You would think that of all the companies and organizations, NASA – an independent agency, responsible for the civilian space program, as well as aeronautics and aerospace research – would have implemented the highest data protection security measures. However, a data breach occurred, and personal data of agency’s employees were exposed (names, email addresses, their roles on assigned projects, information about current NASA projects and upcoming tasks). This happened due to possible misinterpretation of the definition “all users” when assigning permissions to newly-created dashboards within the web app. Allegedly, system administrator provided the access to “everyone” (human error results around 88% of the reported breaches). This allowed public to see the full list of NASA employees, get to know the categorization of projects and tasks for at least 3 weeks.
Moreover, this is not the only data breach that NASA suffers. Back in October 2018, hackers accessed one of NASA servers which contained personally identifiable information (PII), which housed social security numbers and other sensitive data.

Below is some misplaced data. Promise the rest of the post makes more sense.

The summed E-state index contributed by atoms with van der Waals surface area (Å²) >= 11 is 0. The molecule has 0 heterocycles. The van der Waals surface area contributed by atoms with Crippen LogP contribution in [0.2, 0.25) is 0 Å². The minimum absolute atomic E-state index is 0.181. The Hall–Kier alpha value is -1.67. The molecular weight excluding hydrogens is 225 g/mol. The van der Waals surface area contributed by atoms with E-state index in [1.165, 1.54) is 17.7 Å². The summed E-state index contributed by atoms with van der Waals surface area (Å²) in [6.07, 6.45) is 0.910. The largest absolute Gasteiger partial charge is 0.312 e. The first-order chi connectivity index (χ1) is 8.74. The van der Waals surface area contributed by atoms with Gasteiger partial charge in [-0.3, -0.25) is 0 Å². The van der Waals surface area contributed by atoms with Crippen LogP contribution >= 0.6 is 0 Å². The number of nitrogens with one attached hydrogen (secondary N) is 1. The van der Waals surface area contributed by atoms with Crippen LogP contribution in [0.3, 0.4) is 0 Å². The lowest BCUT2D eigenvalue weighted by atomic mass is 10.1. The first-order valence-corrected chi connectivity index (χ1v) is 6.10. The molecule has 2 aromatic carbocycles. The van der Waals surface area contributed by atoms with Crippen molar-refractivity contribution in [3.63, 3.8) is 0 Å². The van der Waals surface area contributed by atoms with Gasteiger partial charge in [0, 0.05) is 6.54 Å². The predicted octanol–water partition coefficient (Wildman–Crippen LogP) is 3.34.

LEARNING TIP: Human error causes 4 out of 5 data breaches (in UK). Lack of training, unclear responsibilities or imprudence, can give rise to error (confidential data emailed to the incorrect recipient, loss or theft of paperwork, data left in an insecure location and others). In order to avoid possible human errors, clear directions should be given to each employee about their responsibilities. Also, training should take a place after adapting new technical or organizational security measure. Employees must be well informed on how to recognize a threat and what to do in case of an accident.
Also, decent technical and operational security measures should be implemented. This should be done in order to protect the data from cyber attacks and other possible threats.